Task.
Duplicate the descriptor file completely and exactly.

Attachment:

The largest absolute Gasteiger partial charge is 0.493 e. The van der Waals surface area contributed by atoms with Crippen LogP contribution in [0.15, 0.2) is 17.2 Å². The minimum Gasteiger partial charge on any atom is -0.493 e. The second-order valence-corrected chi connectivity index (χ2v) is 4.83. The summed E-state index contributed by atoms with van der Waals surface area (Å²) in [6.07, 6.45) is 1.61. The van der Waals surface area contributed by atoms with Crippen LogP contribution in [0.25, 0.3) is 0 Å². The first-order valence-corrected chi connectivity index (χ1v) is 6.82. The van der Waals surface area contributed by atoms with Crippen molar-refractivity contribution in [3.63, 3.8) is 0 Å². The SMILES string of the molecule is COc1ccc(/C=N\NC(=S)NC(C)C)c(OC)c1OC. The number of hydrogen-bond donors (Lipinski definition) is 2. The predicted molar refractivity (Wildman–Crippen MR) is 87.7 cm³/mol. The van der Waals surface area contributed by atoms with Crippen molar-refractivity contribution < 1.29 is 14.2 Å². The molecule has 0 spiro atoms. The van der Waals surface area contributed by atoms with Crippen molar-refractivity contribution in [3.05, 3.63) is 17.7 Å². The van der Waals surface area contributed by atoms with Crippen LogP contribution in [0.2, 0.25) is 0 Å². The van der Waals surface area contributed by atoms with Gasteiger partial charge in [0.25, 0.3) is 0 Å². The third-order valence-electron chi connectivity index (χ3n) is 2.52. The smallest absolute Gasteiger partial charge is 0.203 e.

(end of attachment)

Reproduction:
The largest absolute Gasteiger partial charge is 0.493 e. The van der Waals surface area contributed by atoms with Crippen LogP contribution in [0.15, 0.2) is 17.2 Å². The minimum Gasteiger partial charge on any atom is -0.493 e. The second-order valence-corrected chi connectivity index (χ2v) is 4.83. The summed E-state index contributed by atoms with van der Waals surface area (Å²) in [6.07, 6.45) is 1.61. The van der Waals surface area contributed by atoms with Crippen LogP contribution in [0.25, 0.3) is 0 Å². The first-order valence-corrected chi connectivity index (χ1v) is 6.82. The van der Waals surface area contributed by atoms with Crippen molar-refractivity contribution in [3.63, 3.8) is 0 Å². The SMILES string of the molecule is COc1ccc(/C=N\NC(=S)NC(C)C)c(OC)c1OC. The number of hydrogen-bond donors (Lipinski definition) is 2. The predicted molar refractivity (Wildman–Crippen MR) is 87.7 cm³/mol. The van der Waals surface area contributed by atoms with Crippen molar-refractivity contribution < 1.29 is 14.2 Å². The molecule has 0 spiro atoms. The van der Waals surface area contributed by atoms with Crippen molar-refractivity contribution in [3.05, 3.63) is 17.7 Å². The van der Waals surface area contributed by atoms with Crippen LogP contribution in [0.2, 0.25) is 0 Å². The van der Waals surface area contributed by atoms with Gasteiger partial charge in [0.25, 0.3) is 0 Å². The third-order valence-electron chi connectivity index (χ3n) is 2.52. The smallest absolute Gasteiger partial charge is 0.203 e.